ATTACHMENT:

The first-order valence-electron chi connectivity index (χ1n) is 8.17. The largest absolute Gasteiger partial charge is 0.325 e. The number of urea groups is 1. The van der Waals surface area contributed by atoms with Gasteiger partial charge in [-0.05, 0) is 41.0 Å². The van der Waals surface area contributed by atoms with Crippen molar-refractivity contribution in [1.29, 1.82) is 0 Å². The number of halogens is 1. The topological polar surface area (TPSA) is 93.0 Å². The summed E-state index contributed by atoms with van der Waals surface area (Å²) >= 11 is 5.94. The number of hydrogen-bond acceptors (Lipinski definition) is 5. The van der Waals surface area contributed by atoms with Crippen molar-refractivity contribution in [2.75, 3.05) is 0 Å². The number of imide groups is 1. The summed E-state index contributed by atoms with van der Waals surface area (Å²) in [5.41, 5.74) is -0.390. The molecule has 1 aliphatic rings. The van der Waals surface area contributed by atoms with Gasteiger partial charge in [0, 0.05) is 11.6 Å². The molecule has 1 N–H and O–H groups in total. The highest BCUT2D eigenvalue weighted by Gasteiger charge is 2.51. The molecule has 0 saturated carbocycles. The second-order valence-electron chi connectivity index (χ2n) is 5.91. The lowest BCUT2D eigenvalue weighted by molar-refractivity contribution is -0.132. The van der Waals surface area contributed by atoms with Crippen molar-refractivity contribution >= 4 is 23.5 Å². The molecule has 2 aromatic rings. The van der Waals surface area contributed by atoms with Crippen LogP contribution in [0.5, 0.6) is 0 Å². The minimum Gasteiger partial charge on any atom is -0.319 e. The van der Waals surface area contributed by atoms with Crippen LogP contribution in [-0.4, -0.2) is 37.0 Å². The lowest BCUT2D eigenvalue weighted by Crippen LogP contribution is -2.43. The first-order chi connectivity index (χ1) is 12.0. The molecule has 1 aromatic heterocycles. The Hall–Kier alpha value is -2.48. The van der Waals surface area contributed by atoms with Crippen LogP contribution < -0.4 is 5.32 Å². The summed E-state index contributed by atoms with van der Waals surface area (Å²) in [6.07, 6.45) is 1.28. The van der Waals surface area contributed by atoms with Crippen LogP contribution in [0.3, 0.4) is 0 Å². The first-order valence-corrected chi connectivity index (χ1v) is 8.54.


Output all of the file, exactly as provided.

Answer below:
The first-order valence-electron chi connectivity index (χ1n) is 8.17. The largest absolute Gasteiger partial charge is 0.325 e. The number of urea groups is 1. The van der Waals surface area contributed by atoms with Gasteiger partial charge in [-0.05, 0) is 41.0 Å². The van der Waals surface area contributed by atoms with Crippen molar-refractivity contribution in [1.29, 1.82) is 0 Å². The number of halogens is 1. The topological polar surface area (TPSA) is 93.0 Å². The summed E-state index contributed by atoms with van der Waals surface area (Å²) >= 11 is 5.94. The number of hydrogen-bond acceptors (Lipinski definition) is 5. The van der Waals surface area contributed by atoms with Crippen molar-refractivity contribution in [2.75, 3.05) is 0 Å². The number of imide groups is 1. The summed E-state index contributed by atoms with van der Waals surface area (Å²) in [5.41, 5.74) is -0.390. The molecule has 1 aliphatic rings. The van der Waals surface area contributed by atoms with Gasteiger partial charge in [0, 0.05) is 11.6 Å². The molecule has 1 N–H and O–H groups in total. The highest BCUT2D eigenvalue weighted by Gasteiger charge is 2.51. The molecule has 0 saturated carbocycles. The second-order valence-electron chi connectivity index (χ2n) is 5.91. The lowest BCUT2D eigenvalue weighted by molar-refractivity contribution is -0.132. The van der Waals surface area contributed by atoms with Crippen molar-refractivity contribution >= 4 is 23.5 Å². The molecule has 2 aromatic rings. The van der Waals surface area contributed by atoms with Crippen LogP contribution in [0.5, 0.6) is 0 Å². The minimum Gasteiger partial charge on any atom is -0.319 e. The van der Waals surface area contributed by atoms with Crippen LogP contribution in [-0.4, -0.2) is 37.0 Å². The lowest BCUT2D eigenvalue weighted by Crippen LogP contribution is -2.43. The first-order chi connectivity index (χ1) is 12.0. The molecule has 1 aromatic heterocycles. The Hall–Kier alpha value is -2.48. The van der Waals surface area contributed by atoms with Crippen LogP contribution < -0.4 is 5.32 Å². The summed E-state index contributed by atoms with van der Waals surface area (Å²) in [6.07, 6.45) is 1.28. The van der Waals surface area contributed by atoms with Crippen LogP contribution in [0.3, 0.4) is 0 Å². The first-order valence-corrected chi connectivity index (χ1v) is 8.54.